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Wednesday, November 30, 2011

Calling All Taxpayers!!!

Last evening there was a council meeting held in the conference room; since there was no security in the back lobby, I'm wondering if this was a secret meeting. Council was asking questions about the budget requests from several departments. Pat Hice of the tax assessors office was the ONLY one who could answer questions; the others stumbled, mumbled, and fumbled. Answers like, "A budget is just a guesstimate." My ass. Phyllis Holly-Ward and George Muschal are the only council members who seem to grasp the concept of THE BOTTOM LINE. (Zach Chester and Verlina Reynolds-Jackson were not present.) It may be time for council to say to each department, "Here's your money for the fiscal year. Make it work." There are lots of tiny leaks in the budget - such as publications. Well, if city employees are so anxious to read, "Sloppy Management Monthly," they can pay for their own subscriptions. The city seems to be paying $33.00 per case for copy paper (there are ten reams per case) which isn't bad, but a little net surfing turned up prices SLIGHTLY lower; of course, this may not be practical. Not every savings is a savings in the end. But the city sure uses a lot of paper; I just hope people aren't running off invites to a Tupperware Party. Blogolanders, it may be time for an Occupy City Hall movement. If anything is to change, and change fast, we, the taxpayers have to make it known that we will no longer tolerate this crappola. Listening to some of the testimony, I had the creepy feeling that budgets are prepared by pulling numbers out of the air. Blogolanders, I have never complained about tax increases (the old death & taxes philosophy), but now I will. I'm not about to give up $4,000 a year to have it pissed away; I can waste that money on my own and have fun doing it. It is time, Blogolanders, to yell, scream, and carry on. No more smiling, while we have a shiv stuck in our guts. Anyone interested in an Occupy City Hall movement?

Friday, November 25, 2011

Giving Thanks

Two people in our fair city should most certainly be giving thanks this holiday season. The first, of course, is our honorable mayor. He dodged a bullet; he avoided a recall election. If I were the honorable mayor, I would be very nervous about the fact that I won because only 12,000 Trentonians voted but 8,000 signed the recall petition. (Those are round numbers). Three quarters of the voting population wanted to recall me. The honorable mayor will continue to claim that those 8,000 signers were disappointed job seekers. The other is Nate Jones who is on, get this Blogolanders, PAID adminstrative leave while the System sorts out his qualifications. That means he sits on his butt and every two weeks he gets a pay check. His salary is roughly $110,000 a year. That's a nice gig. Here's a city on the brink of bankruptcy paying someone to stay home. Where is city coucil? One of the functions of council is to keep an eye on the public purse. Why aren't they screaming like hell about this? So, Blogolanders, when the next tax increase is proposed, remember Nate Jones and his PAID administrative leave.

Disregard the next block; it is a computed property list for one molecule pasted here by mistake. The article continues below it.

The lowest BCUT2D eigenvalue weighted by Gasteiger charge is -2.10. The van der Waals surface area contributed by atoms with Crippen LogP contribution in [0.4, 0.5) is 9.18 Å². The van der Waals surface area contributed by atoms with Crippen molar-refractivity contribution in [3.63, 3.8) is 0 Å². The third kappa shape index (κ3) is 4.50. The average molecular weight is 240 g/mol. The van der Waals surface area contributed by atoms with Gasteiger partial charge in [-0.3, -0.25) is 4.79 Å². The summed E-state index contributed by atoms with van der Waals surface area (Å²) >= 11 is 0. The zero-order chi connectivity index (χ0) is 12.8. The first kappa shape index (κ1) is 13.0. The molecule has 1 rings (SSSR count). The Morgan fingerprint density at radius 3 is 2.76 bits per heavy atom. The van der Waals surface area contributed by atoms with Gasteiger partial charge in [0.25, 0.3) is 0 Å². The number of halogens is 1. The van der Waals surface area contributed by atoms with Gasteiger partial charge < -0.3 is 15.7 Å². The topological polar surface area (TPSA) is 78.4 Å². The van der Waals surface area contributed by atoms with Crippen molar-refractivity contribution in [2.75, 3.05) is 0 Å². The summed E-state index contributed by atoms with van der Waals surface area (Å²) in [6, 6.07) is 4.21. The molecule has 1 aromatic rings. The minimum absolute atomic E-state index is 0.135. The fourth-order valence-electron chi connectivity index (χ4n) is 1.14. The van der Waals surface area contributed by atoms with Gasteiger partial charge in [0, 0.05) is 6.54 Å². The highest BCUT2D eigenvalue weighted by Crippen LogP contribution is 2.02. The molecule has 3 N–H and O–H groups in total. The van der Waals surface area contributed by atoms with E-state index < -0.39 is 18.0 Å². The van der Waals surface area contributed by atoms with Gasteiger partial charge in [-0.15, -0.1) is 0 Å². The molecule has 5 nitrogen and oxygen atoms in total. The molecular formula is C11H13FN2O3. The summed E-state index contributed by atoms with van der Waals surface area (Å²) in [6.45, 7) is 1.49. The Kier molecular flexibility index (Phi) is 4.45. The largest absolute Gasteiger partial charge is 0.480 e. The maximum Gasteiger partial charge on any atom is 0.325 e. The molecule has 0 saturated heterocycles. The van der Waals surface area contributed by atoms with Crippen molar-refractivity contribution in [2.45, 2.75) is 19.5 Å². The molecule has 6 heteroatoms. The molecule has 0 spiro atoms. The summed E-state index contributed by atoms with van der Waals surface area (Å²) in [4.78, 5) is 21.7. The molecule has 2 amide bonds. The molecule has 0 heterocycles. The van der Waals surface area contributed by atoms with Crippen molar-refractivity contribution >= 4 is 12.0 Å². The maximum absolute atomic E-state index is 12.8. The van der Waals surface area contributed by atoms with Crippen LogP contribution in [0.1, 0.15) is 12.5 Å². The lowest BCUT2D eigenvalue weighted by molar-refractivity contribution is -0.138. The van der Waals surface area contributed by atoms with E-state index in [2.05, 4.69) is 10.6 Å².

Thursday, November 17, 2011

Demonstrations & Small Minds

For a while now, there has been much huffing and puffing about demonstrators in public parks, war memorials, whatever. These have been, so far, peaceful. Lots of people who are pissed off gathered together to tell their elected officals they were agrieved. Recently, our elected officials have been showing they will not be pushed around. The governor sent the state police to the war memorial across from the state house to confiscate personal property. Mayor Bloomberg ordered thousands of police to Lower Manhattan to do I'm not sure what - make all those people go home. Both the governor and the mayor made a big mistake. If were Chris Christie, I would have walked across West Street, introduced myself, (maybe even invited them into the statehouse), and listened to them. Michael Bloomberg should have done the samething as soon people moved into Zucotti Park. These people are not terrorists; they do not advocate violent overthrow of the government; they are just unhappy and frustrated. This is not the first time people have gathered together in frustration. Sadly, they are usually met with force although there is historical evidence that meeting and listening defuses the situation. In June 1381, the peasants of England rose up in revolt; a group made it as far as London where they did considerable damage. The revolt was pretty much stopped when King Richard II rode out to meet with them - Richard was about fourteen when he did this and a bit of a mama's boy. I have often wondered what would have happened if, when faced with a bunch of angry colonists, the government of George III had said, "OK, send a representative to Parliament." Or even, "OK, you can have your own government with taxing authority. Or if King Louis XVII had ridden out to meet the angry farmers marching on Paris and said, "Mes enfants, parlez a moi; je vous ecoute," or words to that effect, maybe there would have been no French Revolution. And lastly, what if Czar Nicholas II had met with Father Gabon that winter morning; that meeting may have short circuited the Russian Revolution. This, of course, is all speculation, but well worth considering before sending out the Cossacks.

Tuesday, November 15, 2011

Inaccurate is Accurate